Games have been capable of doing all manner of good things in recent years, from helping with physical rehabilitation to tackling PTSD. A new project from a team at Trinity College Dublin is being used to train personnel in peacekeeping tasks such as communication and gender awareness.
The game, called Gaming for Peace, will help to train personnel that are deployed in a range of conflict prevention and peacebuilding missions around the world.
Gaming for Peace
Users will be placed into a range of simulated scenarios to replicate the kind of situations they might face on the ground. The users will enter the game as avatars and will role-play as members of other organizations, people with different genders or nationalities in a bid to provide a variety of different contextual experiences.
The project, led by Trinity, features participants from academia, the military and the video game industry, with support also given by the European Security and Defence College, who oversea the training of all EU personnel on peacekeeping missions.
“Current training for personnel involved in conflict prevention and peacebuilding missions does not prioritise the critical softer skills of communication and gender and cultural awareness. Most missions require a variety of organisations to coordinate and cooperate together – militaries from different nations in Europe, police from all over Europe, civilian actors from different countries. Success in preventing conflict is to a considerable extent dependent on their ability to work together well in the mission,” the team say.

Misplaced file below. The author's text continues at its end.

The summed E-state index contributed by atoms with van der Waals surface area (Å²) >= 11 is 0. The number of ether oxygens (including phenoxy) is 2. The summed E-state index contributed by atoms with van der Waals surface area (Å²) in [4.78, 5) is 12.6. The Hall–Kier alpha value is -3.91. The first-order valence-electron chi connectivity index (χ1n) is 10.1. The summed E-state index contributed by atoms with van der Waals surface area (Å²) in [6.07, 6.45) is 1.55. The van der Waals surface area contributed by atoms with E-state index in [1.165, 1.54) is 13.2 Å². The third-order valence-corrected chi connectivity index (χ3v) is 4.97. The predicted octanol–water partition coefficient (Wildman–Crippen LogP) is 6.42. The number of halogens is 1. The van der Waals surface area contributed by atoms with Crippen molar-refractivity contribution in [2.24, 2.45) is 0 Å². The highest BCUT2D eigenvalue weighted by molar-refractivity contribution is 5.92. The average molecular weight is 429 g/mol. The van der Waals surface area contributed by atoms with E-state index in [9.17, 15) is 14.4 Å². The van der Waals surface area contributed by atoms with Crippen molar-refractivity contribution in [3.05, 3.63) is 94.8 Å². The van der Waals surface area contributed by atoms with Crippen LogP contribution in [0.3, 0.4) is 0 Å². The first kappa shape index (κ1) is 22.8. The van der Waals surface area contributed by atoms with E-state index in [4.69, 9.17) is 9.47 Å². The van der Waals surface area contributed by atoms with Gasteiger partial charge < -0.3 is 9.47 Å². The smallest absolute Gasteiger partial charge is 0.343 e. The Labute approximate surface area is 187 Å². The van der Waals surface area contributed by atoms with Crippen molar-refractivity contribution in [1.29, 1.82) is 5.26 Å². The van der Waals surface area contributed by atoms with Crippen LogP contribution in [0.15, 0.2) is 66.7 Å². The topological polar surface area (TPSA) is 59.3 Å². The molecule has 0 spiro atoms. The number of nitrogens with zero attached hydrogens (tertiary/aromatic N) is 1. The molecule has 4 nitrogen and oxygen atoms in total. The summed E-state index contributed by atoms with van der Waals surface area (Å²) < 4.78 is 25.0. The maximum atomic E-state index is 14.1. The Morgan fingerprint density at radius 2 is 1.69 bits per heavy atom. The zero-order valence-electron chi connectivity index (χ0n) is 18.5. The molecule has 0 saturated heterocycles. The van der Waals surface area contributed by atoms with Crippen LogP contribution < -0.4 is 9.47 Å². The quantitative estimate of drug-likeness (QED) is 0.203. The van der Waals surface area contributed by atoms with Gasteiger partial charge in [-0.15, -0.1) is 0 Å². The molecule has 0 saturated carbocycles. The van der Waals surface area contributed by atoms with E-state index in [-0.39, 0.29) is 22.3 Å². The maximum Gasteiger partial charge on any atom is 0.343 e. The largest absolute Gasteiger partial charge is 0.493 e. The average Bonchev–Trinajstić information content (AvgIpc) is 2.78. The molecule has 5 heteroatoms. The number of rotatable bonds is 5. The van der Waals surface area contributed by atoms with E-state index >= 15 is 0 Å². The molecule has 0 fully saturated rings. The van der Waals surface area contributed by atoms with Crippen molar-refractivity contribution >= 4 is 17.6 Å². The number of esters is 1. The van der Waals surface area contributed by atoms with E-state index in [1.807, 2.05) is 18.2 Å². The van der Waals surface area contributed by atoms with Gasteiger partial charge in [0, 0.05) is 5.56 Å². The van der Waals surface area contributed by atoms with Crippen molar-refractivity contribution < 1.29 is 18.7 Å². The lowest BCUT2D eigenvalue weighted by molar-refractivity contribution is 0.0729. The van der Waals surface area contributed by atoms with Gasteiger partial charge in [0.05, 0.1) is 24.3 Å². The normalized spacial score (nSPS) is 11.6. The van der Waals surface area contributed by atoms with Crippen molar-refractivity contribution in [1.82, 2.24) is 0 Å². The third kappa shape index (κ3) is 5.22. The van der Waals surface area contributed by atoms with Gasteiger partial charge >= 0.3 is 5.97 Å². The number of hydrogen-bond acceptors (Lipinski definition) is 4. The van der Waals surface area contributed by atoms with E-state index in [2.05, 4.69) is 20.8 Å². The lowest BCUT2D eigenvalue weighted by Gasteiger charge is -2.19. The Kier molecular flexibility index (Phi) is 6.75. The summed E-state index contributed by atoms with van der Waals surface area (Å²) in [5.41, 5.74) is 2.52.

The game will allow players to test out their communication strategies in a safe environment before putting their skills to use in more challenging fields. The virtual nature of the tool will allow players to walk in a range of shoes and thus gain a number of different perspectives.
For instance, a male police officer could play the role of a female police officer, and thus hopefully afford fresh insight into effective communication.
“Training a large number of personnel before deployment on a mission is expensive and logistically difficult, with most training involving travel and fixed times, and consequently, many personnel get little or sporadic training, particularly in the area of soft skills such as communication and gender and cultural awareness. ‘Gaming for Peace’ will produce a game that is accessible to all personnel before deployment at minimal cost. The only thing that is required is an internet connection,” the team say.
The game also offers players the opportunity to add to the ‘curriculum’ with their own experiences from the field. It can be accessed from anywhere with a web conection, and is due to be finished by 2018.